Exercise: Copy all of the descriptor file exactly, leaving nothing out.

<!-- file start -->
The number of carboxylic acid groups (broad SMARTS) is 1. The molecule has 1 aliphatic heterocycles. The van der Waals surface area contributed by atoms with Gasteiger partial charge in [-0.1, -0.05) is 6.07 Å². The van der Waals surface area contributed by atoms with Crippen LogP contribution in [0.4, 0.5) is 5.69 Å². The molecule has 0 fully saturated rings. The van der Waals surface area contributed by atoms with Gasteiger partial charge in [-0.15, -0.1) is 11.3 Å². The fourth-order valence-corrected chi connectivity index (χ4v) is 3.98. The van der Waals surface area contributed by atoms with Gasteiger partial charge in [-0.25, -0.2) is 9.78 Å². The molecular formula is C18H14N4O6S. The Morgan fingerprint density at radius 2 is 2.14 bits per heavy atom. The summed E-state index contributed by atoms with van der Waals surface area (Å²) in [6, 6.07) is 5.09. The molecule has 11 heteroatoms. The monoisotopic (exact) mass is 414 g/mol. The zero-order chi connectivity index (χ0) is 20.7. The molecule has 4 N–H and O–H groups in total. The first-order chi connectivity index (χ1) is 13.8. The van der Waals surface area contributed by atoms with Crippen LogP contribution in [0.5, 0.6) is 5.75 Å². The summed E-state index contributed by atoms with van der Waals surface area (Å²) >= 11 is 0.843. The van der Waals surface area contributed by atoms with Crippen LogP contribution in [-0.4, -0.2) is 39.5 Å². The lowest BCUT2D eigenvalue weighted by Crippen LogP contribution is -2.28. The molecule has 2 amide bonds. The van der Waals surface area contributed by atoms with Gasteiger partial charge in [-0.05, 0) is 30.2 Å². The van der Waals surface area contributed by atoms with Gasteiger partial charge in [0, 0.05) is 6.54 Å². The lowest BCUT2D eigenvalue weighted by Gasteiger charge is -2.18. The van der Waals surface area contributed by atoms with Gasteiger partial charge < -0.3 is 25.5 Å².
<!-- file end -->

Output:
The number of carboxylic acid groups (broad SMARTS) is 1. The molecule has 1 aliphatic heterocycles. The van der Waals surface area contributed by atoms with Gasteiger partial charge in [-0.1, -0.05) is 6.07 Å². The van der Waals surface area contributed by atoms with Crippen LogP contribution in [0.4, 0.5) is 5.69 Å². The molecule has 0 fully saturated rings. The van der Waals surface area contributed by atoms with Gasteiger partial charge in [-0.15, -0.1) is 11.3 Å². The fourth-order valence-corrected chi connectivity index (χ4v) is 3.98. The van der Waals surface area contributed by atoms with Gasteiger partial charge in [-0.25, -0.2) is 9.78 Å². The molecular formula is C18H14N4O6S. The Morgan fingerprint density at radius 2 is 2.14 bits per heavy atom. The summed E-state index contributed by atoms with van der Waals surface area (Å²) in [6, 6.07) is 5.09. The molecule has 11 heteroatoms. The monoisotopic (exact) mass is 414 g/mol. The zero-order chi connectivity index (χ0) is 20.7. The molecule has 4 N–H and O–H groups in total. The first-order chi connectivity index (χ1) is 13.8. The van der Waals surface area contributed by atoms with Crippen LogP contribution in [0.5, 0.6) is 5.75 Å². The summed E-state index contributed by atoms with van der Waals surface area (Å²) >= 11 is 0.843. The van der Waals surface area contributed by atoms with Crippen LogP contribution in [-0.4, -0.2) is 39.5 Å². The lowest BCUT2D eigenvalue weighted by Crippen LogP contribution is -2.28. The molecule has 2 amide bonds. The van der Waals surface area contributed by atoms with Gasteiger partial charge in [-0.05, 0) is 30.2 Å². The van der Waals surface area contributed by atoms with Gasteiger partial charge in [0, 0.05) is 6.54 Å². The lowest BCUT2D eigenvalue weighted by Gasteiger charge is -2.18. The van der Waals surface area contributed by atoms with Gasteiger partial charge < -0.3 is 25.5 Å².